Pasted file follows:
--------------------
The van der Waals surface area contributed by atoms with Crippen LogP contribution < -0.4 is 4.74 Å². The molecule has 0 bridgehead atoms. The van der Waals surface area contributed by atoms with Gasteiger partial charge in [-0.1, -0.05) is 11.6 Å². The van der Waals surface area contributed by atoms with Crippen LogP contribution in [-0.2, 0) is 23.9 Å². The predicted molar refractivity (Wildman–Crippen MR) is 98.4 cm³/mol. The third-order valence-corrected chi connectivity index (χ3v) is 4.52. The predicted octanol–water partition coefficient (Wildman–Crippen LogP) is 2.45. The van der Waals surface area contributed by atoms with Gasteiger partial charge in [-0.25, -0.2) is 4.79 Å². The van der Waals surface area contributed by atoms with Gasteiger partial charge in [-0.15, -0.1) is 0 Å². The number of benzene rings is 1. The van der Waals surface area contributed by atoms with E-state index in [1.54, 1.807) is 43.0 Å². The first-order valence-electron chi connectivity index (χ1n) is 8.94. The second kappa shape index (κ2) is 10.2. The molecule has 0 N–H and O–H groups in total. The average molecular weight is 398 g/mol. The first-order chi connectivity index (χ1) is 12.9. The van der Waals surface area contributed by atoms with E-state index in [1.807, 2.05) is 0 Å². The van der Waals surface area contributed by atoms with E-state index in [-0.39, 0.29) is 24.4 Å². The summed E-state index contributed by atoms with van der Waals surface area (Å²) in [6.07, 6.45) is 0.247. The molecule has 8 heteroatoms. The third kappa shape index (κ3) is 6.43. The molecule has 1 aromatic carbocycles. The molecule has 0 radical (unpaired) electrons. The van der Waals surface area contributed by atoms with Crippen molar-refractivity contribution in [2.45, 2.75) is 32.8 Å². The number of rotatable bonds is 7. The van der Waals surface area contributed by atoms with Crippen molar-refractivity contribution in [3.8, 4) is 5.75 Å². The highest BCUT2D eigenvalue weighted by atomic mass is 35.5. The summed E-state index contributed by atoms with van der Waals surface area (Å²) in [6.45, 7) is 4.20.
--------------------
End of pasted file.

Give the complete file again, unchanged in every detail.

The van der Waals surface area contributed by atoms with Crippen LogP contribution < -0.4 is 4.74 Å². The molecule has 0 bridgehead atoms. The van der Waals surface area contributed by atoms with Gasteiger partial charge in [-0.1, -0.05) is 11.6 Å². The van der Waals surface area contributed by atoms with Crippen LogP contribution in [-0.2, 0) is 23.9 Å². The predicted molar refractivity (Wildman–Crippen MR) is 98.4 cm³/mol. The third-order valence-corrected chi connectivity index (χ3v) is 4.52. The predicted octanol–water partition coefficient (Wildman–Crippen LogP) is 2.45. The van der Waals surface area contributed by atoms with Gasteiger partial charge in [-0.25, -0.2) is 4.79 Å². The van der Waals surface area contributed by atoms with Gasteiger partial charge in [-0.15, -0.1) is 0 Å². The number of benzene rings is 1. The van der Waals surface area contributed by atoms with E-state index in [1.54, 1.807) is 43.0 Å². The first-order valence-electron chi connectivity index (χ1n) is 8.94. The second kappa shape index (κ2) is 10.2. The molecule has 0 N–H and O–H groups in total. The average molecular weight is 398 g/mol. The first-order chi connectivity index (χ1) is 12.9. The van der Waals surface area contributed by atoms with E-state index in [1.807, 2.05) is 0 Å². The van der Waals surface area contributed by atoms with E-state index in [-0.39, 0.29) is 24.4 Å². The summed E-state index contributed by atoms with van der Waals surface area (Å²) in [6.07, 6.45) is 0.247. The molecule has 8 heteroatoms. The third kappa shape index (κ3) is 6.43. The molecule has 1 aromatic carbocycles. The molecule has 0 radical (unpaired) electrons. The van der Waals surface area contributed by atoms with Crippen molar-refractivity contribution in [2.45, 2.75) is 32.8 Å². The number of rotatable bonds is 7. The van der Waals surface area contributed by atoms with Crippen molar-refractivity contribution in [3.8, 4) is 5.75 Å². The highest BCUT2D eigenvalue weighted by atomic mass is 35.5. The summed E-state index contributed by atoms with van der Waals surface area (Å²) in [6.45, 7) is 4.20.